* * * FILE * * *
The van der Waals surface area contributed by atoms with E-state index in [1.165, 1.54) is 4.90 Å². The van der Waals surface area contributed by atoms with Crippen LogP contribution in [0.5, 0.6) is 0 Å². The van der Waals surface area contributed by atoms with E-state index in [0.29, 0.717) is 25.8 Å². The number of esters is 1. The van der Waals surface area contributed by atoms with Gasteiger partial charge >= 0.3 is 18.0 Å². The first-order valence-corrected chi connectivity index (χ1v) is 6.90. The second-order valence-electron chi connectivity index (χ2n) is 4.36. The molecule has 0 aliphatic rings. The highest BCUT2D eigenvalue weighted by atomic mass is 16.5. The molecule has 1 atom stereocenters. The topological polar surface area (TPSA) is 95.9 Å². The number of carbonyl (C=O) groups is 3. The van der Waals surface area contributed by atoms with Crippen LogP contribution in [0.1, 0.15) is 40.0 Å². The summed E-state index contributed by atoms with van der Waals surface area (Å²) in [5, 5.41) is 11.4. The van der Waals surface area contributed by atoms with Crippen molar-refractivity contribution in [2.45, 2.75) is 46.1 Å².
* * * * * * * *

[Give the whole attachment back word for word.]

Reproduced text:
The van der Waals surface area contributed by atoms with E-state index in [1.165, 1.54) is 4.90 Å². The van der Waals surface area contributed by atoms with Crippen LogP contribution in [0.5, 0.6) is 0 Å². The van der Waals surface area contributed by atoms with E-state index in [0.29, 0.717) is 25.8 Å². The number of esters is 1. The van der Waals surface area contributed by atoms with Gasteiger partial charge >= 0.3 is 18.0 Å². The first-order valence-corrected chi connectivity index (χ1v) is 6.90. The second-order valence-electron chi connectivity index (χ2n) is 4.36. The molecule has 0 aliphatic rings. The highest BCUT2D eigenvalue weighted by atomic mass is 16.5. The molecule has 1 atom stereocenters. The topological polar surface area (TPSA) is 95.9 Å². The number of carbonyl (C=O) groups is 3. The van der Waals surface area contributed by atoms with Crippen LogP contribution in [0.1, 0.15) is 40.0 Å². The summed E-state index contributed by atoms with van der Waals surface area (Å²) in [5, 5.41) is 11.4. The van der Waals surface area contributed by atoms with Crippen molar-refractivity contribution in [2.45, 2.75) is 46.1 Å².